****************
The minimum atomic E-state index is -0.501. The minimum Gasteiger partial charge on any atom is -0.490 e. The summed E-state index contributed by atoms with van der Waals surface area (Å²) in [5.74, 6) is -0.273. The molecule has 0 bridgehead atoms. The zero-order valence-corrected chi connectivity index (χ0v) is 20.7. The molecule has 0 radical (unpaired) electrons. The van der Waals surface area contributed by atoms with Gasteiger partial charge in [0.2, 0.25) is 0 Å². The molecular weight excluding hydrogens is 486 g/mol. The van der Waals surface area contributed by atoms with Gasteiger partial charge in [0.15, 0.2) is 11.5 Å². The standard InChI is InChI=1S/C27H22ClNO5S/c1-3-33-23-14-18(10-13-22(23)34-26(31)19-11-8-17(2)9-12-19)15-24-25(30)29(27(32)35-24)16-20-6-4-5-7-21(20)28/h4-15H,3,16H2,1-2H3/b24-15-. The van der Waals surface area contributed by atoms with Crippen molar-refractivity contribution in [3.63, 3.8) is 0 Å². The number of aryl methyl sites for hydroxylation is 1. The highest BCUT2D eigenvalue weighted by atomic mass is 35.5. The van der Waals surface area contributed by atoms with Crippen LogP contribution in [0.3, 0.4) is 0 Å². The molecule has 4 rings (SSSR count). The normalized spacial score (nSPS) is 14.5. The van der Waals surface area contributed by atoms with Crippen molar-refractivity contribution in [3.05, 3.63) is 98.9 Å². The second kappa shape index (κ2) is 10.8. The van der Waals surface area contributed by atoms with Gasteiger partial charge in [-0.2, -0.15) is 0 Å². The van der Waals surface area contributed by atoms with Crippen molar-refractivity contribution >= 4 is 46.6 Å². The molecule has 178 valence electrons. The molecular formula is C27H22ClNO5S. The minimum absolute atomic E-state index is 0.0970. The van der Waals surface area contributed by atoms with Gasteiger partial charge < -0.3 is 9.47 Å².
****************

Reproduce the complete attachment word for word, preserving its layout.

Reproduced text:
The minimum atomic E-state index is -0.501. The minimum Gasteiger partial charge on any atom is -0.490 e. The summed E-state index contributed by atoms with van der Waals surface area (Å²) in [5.74, 6) is -0.273. The molecule has 0 bridgehead atoms. The zero-order valence-corrected chi connectivity index (χ0v) is 20.7. The molecule has 0 radical (unpaired) electrons. The van der Waals surface area contributed by atoms with Gasteiger partial charge in [0.2, 0.25) is 0 Å². The molecular weight excluding hydrogens is 486 g/mol. The van der Waals surface area contributed by atoms with Gasteiger partial charge in [0.15, 0.2) is 11.5 Å². The standard InChI is InChI=1S/C27H22ClNO5S/c1-3-33-23-14-18(10-13-22(23)34-26(31)19-11-8-17(2)9-12-19)15-24-25(30)29(27(32)35-24)16-20-6-4-5-7-21(20)28/h4-15H,3,16H2,1-2H3/b24-15-. The van der Waals surface area contributed by atoms with Crippen molar-refractivity contribution in [3.63, 3.8) is 0 Å². The number of aryl methyl sites for hydroxylation is 1. The highest BCUT2D eigenvalue weighted by atomic mass is 35.5. The van der Waals surface area contributed by atoms with Crippen LogP contribution in [0.3, 0.4) is 0 Å². The molecule has 4 rings (SSSR count). The normalized spacial score (nSPS) is 14.5. The van der Waals surface area contributed by atoms with Crippen molar-refractivity contribution in [3.05, 3.63) is 98.9 Å². The second kappa shape index (κ2) is 10.8. The van der Waals surface area contributed by atoms with Gasteiger partial charge in [-0.2, -0.15) is 0 Å². The van der Waals surface area contributed by atoms with Crippen molar-refractivity contribution >= 4 is 46.6 Å². The molecule has 178 valence electrons. The molecular formula is C27H22ClNO5S. The minimum absolute atomic E-state index is 0.0970. The van der Waals surface area contributed by atoms with Gasteiger partial charge < -0.3 is 9.47 Å².